KALTBLUT: Do you find it easy to write songs?
Beatrice: It varies. When I wrote this album I had periods where I wrote a lot and then I had periods where I went to the studio every day and I just sat there overthinking, with nothing coming out. I’m super manic. I get really excited and then just turn the other way. But I feel more creative when I’m in this more excitable state. At the moment I’m writing more songs and finding it much easier to do. I’m not writing at home all the time. If I’m on the subway I’ll come up with a line and I’ll make sure to write it on my phone. But I only write in the studio now with someone else to help me not write in this negative, self critical way.

KALTBLUT: Did you work with anyone on your album?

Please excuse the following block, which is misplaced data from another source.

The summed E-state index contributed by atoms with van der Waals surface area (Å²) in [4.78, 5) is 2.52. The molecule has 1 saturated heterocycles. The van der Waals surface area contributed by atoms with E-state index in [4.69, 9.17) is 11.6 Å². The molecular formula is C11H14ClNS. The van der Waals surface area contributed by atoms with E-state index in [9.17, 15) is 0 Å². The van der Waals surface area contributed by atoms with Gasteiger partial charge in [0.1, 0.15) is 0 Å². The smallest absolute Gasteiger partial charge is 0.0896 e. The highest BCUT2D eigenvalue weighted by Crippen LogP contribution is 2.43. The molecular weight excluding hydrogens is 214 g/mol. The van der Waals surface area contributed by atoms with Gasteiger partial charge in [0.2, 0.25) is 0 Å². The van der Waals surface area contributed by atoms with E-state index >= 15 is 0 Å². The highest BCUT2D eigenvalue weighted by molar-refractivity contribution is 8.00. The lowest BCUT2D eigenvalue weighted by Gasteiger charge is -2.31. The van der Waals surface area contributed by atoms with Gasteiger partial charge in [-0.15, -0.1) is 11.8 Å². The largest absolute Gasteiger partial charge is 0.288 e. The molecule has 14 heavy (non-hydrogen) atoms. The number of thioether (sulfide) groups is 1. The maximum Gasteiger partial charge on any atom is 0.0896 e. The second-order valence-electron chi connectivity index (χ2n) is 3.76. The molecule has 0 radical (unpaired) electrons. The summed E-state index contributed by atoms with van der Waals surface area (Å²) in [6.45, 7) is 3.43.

Beatrice: Saska Becker and I produced the album together. We build kindof the same sound landscape together. He doesn’t write, so if I only work with him I write everything. Then I worked a lot with another guy called Daniel Ledinksy. He’s been like my mentor, we met five years ago and he’s taught me everything I know about songwriting and the music industry and all that stuff. He’s been really important to me. I felt he really understand how important it was to be honest about my sexuality. He gave me the confidence to make these personal lyrics. Then there’s Rudie who knows all of of us, she sang on The Last Time. But our voices are so similar so no one asks who she is! Everyone thinks it’s me! But she sings the second verse in that song and she wrote Equality with me. She’s also one of my biggest inspirations when it comes to music. If Rudie or Daniel suggest I change something, they’re normally right! And also it always comes from the right place. We always split equally when making a song so it gives us all a chance to make the song sound as great as it can be. It’s not about ego or anything like that. It’s scary to think about working with people I don’t know! I’ve tried before writing with people I don’t know but I don’t like that!